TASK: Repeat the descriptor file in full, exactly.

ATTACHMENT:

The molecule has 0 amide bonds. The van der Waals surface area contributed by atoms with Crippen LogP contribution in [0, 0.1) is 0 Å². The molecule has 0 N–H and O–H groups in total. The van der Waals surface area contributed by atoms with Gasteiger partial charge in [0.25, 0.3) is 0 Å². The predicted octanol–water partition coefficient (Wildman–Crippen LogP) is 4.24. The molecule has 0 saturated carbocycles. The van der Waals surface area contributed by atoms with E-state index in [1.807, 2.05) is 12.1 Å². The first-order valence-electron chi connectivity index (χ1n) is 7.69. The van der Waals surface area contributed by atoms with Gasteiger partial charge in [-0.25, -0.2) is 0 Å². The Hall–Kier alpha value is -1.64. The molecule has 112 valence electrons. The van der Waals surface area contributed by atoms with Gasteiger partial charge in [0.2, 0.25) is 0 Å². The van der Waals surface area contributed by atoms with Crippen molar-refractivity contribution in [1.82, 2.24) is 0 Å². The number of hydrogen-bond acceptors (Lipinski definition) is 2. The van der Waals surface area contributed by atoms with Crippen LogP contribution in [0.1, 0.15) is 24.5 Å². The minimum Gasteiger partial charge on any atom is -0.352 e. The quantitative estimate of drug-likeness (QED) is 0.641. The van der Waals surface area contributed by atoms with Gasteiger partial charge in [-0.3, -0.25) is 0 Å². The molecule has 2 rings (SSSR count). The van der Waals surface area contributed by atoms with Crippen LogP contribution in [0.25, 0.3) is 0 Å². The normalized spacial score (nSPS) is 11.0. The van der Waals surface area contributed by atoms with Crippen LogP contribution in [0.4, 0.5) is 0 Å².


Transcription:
The molecule has 0 amide bonds. The van der Waals surface area contributed by atoms with Crippen LogP contribution in [0, 0.1) is 0 Å². The molecule has 0 N–H and O–H groups in total. The van der Waals surface area contributed by atoms with Gasteiger partial charge in [0.25, 0.3) is 0 Å². The predicted octanol–water partition coefficient (Wildman–Crippen LogP) is 4.24. The molecule has 0 saturated carbocycles. The van der Waals surface area contributed by atoms with E-state index in [1.807, 2.05) is 12.1 Å². The first-order valence-electron chi connectivity index (χ1n) is 7.69. The van der Waals surface area contributed by atoms with Gasteiger partial charge in [-0.25, -0.2) is 0 Å². The Hall–Kier alpha value is -1.64. The molecule has 112 valence electrons. The van der Waals surface area contributed by atoms with Gasteiger partial charge in [0.2, 0.25) is 0 Å². The van der Waals surface area contributed by atoms with Crippen molar-refractivity contribution in [1.82, 2.24) is 0 Å². The number of hydrogen-bond acceptors (Lipinski definition) is 2. The van der Waals surface area contributed by atoms with Crippen LogP contribution in [0.1, 0.15) is 24.5 Å². The minimum Gasteiger partial charge on any atom is -0.352 e. The quantitative estimate of drug-likeness (QED) is 0.641. The van der Waals surface area contributed by atoms with Gasteiger partial charge in [-0.3, -0.25) is 0 Å². The molecule has 2 rings (SSSR count). The van der Waals surface area contributed by atoms with Crippen LogP contribution in [0.25, 0.3) is 0 Å². The normalized spacial score (nSPS) is 11.0. The van der Waals surface area contributed by atoms with Crippen LogP contribution in [0.4, 0.5) is 0 Å².